The diversity of Latin American trade agreements established since the mid-1980s reflects a broadening range of strategic perceptions and orientations. The argument of this volume is that this increasing divergence among the arrangements reflects fundamental and growing differences among their broader strategic perceptions and political and economic objectives. These, in turn, are grounded in each country’s economic profile, the institutional configuration of its trade policy process, and the constraints and opportunities policymakers perceive at the domestic and international levels.

The opening chapter in this volume provides a theoretical framework that highlights the political-economic tradeoffs entailed in different trade strategies. The remaining chapters in sections I and II focus on domestic and international constraints involved in the formulation, pursuit, and implementation of trade policies. The last half of the volume contains detailed, empirically grounded studies of Argentina, Brazil, Chile, Mexico, and the dynamics of Mercosur.

Vinod Aggarwal is professor of political science, affiliated professor of business and public policy in the Haas School of Business, and director of the Berkeley Asia Pacific Economic Cooperation Study Center at the University of California, Berkeley. Ralph H. Espach is a doctoral candidate in political science at the University of California, Berkeley. Joseph S. Tulchin is the director of the Latin America Program at the Woodrow Wilson Center.


Tables and Figures

Part I: Institutional and Political Elements of Trade Policy
1. Diverging Trade Strategies in Latin America: A Framework for Analysis
Vinod K. Aggarwal and Ralph Espach
2. Using Soft Power to Enhance Trade Strategies
Joseph S. Tulchin

Part II: The Political Economy of International Trade in the Americas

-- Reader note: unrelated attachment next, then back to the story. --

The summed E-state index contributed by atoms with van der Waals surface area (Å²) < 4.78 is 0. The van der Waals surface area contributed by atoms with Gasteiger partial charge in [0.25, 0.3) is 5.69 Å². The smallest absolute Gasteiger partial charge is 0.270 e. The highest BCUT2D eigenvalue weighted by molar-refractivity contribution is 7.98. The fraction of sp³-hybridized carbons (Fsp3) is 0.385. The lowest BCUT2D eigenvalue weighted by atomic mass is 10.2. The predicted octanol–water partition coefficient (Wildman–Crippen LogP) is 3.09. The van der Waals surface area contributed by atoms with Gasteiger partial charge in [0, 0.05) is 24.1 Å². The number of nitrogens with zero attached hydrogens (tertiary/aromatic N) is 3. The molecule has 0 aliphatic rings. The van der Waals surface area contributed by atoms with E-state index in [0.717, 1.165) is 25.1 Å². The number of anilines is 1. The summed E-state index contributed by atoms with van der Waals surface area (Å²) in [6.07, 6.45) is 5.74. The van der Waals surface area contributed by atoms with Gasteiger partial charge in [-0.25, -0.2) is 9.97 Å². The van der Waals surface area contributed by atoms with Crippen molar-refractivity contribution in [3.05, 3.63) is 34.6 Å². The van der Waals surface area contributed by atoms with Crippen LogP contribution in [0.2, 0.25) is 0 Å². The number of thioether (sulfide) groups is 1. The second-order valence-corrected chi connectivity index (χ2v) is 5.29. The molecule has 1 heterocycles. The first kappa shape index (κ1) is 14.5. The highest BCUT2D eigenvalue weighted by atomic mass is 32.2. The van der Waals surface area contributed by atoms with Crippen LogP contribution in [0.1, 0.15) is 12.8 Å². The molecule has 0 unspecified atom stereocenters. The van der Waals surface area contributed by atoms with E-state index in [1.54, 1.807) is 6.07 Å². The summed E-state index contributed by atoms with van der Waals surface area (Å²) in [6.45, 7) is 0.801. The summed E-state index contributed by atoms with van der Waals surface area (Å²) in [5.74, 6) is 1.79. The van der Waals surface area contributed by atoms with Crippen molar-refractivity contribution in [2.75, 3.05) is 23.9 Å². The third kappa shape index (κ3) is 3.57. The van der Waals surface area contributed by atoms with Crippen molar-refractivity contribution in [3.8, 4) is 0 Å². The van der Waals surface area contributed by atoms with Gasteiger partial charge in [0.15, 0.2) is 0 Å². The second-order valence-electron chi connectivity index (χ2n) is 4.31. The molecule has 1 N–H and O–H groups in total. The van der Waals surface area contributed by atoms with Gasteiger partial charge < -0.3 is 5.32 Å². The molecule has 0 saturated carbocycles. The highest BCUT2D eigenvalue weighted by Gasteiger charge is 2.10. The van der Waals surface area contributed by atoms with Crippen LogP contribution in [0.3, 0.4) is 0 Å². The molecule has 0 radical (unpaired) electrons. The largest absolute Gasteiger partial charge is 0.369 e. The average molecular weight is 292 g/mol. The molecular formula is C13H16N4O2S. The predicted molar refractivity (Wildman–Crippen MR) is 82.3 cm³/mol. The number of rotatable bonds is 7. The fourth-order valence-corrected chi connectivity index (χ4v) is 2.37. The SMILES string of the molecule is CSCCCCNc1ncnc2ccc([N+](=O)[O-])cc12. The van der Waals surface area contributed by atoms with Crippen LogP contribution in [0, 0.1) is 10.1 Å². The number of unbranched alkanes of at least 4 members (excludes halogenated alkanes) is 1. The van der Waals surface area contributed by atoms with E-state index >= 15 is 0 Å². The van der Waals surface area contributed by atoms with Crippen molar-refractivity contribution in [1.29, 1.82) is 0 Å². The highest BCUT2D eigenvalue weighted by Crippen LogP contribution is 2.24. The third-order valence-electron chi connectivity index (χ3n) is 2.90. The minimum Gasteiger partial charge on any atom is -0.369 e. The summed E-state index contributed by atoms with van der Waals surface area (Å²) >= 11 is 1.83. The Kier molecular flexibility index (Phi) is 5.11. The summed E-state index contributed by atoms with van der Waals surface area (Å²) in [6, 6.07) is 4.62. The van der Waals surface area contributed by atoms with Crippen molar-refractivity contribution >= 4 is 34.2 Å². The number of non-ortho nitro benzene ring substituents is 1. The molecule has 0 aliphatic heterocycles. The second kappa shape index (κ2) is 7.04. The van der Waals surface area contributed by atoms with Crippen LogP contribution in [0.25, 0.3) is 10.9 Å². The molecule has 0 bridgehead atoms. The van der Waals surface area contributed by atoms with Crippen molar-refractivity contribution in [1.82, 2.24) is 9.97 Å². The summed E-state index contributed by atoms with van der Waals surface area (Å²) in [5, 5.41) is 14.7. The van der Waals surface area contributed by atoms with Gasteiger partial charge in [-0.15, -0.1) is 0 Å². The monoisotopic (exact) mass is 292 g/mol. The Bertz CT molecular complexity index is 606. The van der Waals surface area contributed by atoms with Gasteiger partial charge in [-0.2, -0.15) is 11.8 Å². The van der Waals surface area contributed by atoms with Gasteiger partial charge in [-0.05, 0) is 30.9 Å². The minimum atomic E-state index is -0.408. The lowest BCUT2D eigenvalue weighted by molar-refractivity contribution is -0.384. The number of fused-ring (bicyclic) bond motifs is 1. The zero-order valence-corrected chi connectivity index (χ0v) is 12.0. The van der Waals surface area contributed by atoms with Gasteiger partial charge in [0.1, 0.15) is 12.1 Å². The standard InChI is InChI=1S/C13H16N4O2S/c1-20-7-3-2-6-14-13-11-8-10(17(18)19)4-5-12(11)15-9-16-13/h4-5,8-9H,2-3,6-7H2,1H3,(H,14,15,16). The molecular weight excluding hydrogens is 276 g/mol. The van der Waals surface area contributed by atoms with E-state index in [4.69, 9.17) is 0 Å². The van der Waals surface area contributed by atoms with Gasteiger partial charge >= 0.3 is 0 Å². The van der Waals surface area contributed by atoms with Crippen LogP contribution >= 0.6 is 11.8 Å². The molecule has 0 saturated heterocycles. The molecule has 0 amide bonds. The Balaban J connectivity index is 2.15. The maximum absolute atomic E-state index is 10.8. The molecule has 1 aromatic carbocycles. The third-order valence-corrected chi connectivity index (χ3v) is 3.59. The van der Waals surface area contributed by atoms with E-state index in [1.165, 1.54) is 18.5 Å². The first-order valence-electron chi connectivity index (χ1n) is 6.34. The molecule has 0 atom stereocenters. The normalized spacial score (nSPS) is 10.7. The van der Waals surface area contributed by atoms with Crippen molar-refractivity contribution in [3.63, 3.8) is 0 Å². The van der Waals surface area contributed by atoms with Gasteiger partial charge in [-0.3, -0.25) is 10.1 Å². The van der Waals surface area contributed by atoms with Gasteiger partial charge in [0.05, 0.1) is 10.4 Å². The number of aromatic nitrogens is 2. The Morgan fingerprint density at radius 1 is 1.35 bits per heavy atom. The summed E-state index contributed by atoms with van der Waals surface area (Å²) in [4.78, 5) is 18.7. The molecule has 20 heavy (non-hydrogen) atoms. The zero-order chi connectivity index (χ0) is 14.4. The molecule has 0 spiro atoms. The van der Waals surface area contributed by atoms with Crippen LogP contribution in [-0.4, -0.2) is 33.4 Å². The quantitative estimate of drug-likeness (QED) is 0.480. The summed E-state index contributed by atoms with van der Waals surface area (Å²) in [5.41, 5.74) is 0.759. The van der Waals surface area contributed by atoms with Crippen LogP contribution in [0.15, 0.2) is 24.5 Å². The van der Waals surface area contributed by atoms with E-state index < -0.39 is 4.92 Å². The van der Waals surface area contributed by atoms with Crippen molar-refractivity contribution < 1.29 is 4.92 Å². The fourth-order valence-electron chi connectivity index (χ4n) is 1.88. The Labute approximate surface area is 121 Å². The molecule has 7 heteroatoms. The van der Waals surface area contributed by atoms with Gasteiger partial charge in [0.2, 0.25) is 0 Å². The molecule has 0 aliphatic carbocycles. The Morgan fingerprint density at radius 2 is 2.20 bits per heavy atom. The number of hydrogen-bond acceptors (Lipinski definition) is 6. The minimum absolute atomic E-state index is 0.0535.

3. The Dynamics of State–Business Relations in the Formulation of Latin American Trade
Sylvia Maxfield
4. The FTAA: Trade Preferences and the Art of the Possible
Carol Wise
5. The Proliferation of Regional Trade Agreements in the Americas: An Assessment of Key Issues
José M. Salazar-Xirinachs

Part III: Comparing Trade Strategies in the Americas
6. Argentina’s Foreign Trade Strategy: The Curse of Asymmetric Integration in the World Economy
Eduardo R. Ablin and Roberto Bouzas
7. Regional and Transregional Dimensions of Brazilian Trade Policy
Pedro da Motta Veiga
8. Chile’s Multidimensional Trade Policy
Osvaldo Rosales
9. Mexico’s Trade Policy: Vision and Improvisation
Antonio Ortiz Mena L.N.
10. Trade Strategies in the Context of Economic Regionalism: The Case of Mercosur
Alcides Costa Vaz

Part IV: Conclusion and Prospects
11. Conclusions
Vinod K. Aggarwal, Ralph Espach, and Joseph S. Tulchin


“The major contribution that this important book offers is a full consideration of the strategic dimensions of the trade policies pursued by Latin America’s largest economies. Policy-makers, students and scholars interested in Latin American trade issues will find this book a valuable addition to their libraries and an invaluable reference tool.”—International Affairs

“The editors provide synthesis and some concluding remarks in the final chapter to what is an impressively coherent volume.”—Latin American Research Review

“This book offers an important, timely, and unique perspective on trade policy in Latin America. Academics, students, and practitioners will welcome it, both for the useful political economy theoretical framework and for the cogent and informative analyses of individual countries and regional groupings.”—Maxwell Cameron, University of British Columbia